1993: Nature publishes results from JK Douglass on the impact of stochastic resonance on individual neurons.
1995: Use of stochastic resonance to boost neurons in biological systems was further discussed by Moss .
1999: In Science, neurobiologists identified a region of the brain capable of generating respiratory rhythm.
1999: Koshiya and Smith link pacemaker neurons to rhythmic breathing (Nature).
2012: Fernando Pena Ortega discussed the specific pacemaker neurons responsible for breathing.
2015: Dr. David Paydarfar applied stochastic resonance using SVS to help preemies breathe and published results in Pediatrics.
2017: In April 2017, Elizabeth Bloch-Salisbury's work with SVS with opioid-exposed newborns was published in PLOS ONE.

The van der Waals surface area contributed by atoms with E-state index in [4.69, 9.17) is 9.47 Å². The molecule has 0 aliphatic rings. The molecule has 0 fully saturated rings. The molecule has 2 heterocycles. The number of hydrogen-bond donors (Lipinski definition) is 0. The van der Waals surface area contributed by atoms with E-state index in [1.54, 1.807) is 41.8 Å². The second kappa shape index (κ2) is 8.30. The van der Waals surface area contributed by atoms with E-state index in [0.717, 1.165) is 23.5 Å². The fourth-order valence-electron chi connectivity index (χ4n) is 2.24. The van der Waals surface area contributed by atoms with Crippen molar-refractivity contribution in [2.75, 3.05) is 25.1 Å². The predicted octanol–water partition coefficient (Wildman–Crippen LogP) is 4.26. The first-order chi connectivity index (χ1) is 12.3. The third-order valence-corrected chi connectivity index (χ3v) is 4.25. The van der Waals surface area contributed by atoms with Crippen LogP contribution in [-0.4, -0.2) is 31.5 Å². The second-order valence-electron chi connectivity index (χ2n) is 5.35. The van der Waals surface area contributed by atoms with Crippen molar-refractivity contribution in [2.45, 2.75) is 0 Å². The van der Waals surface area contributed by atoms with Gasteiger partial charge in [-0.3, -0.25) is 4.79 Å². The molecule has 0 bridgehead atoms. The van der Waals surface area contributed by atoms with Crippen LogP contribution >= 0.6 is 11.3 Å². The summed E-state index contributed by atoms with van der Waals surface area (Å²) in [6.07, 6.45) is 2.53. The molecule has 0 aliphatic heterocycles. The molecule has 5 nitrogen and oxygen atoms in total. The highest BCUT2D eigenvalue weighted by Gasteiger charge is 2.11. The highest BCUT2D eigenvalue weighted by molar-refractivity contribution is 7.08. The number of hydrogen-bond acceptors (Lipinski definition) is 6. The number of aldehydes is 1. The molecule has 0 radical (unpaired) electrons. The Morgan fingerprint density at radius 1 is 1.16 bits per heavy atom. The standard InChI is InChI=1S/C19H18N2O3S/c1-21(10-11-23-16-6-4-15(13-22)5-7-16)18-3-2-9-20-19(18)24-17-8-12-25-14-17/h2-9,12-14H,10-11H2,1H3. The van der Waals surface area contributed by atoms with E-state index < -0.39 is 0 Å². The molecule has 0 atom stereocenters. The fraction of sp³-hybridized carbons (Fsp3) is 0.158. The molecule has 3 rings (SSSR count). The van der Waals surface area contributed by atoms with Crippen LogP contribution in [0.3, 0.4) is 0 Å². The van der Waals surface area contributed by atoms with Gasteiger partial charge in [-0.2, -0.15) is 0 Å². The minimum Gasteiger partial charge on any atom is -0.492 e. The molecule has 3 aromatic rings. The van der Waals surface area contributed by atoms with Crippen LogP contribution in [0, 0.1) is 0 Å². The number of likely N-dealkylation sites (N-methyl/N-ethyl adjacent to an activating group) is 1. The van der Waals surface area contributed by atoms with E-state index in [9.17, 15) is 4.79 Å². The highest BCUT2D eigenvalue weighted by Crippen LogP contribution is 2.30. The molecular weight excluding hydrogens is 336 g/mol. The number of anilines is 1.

2019: Prapela's SVS hospital bassinet pad is designated as a breakthrough device by the FDA
Version 1.0: Was developed at Harvard's Wyss Institute for Biologically Inspired Engineering and the University of Massachusetts Medical Center and Massachusetts General Hospital. For over 10 years a multi-disciplinary team worked on SVS for infant health.
Version 2.0: Working with the Wyss Institute and our partners, Prapela improved the quality of SVS with state of the art components and production methods. The advanced electronics in our hand-held controller precisely governs the gentle, random vibration, replicating the performance of V1.0. Our proprietary test methods ensures the gentle vibration meets exact specifications on every unit we ship.
Prapela SVS is covered with three (3) patents in the United States and abroad. The 1st patent was issued by the US Patent & Trademark Office on April 9, 2019. SVS patents broadly cover the application of improving cardiorespiratory function and reducing irritability in infants. The patents were developed at Harvard's Wyss Institute of Biologically Inspired Engineering, the University of Massachusetts, and Massachusetts General Hospital and were exclusively licensed by Prapela, Inc. "Prapela" is a registered trademark of Prapela, Inc.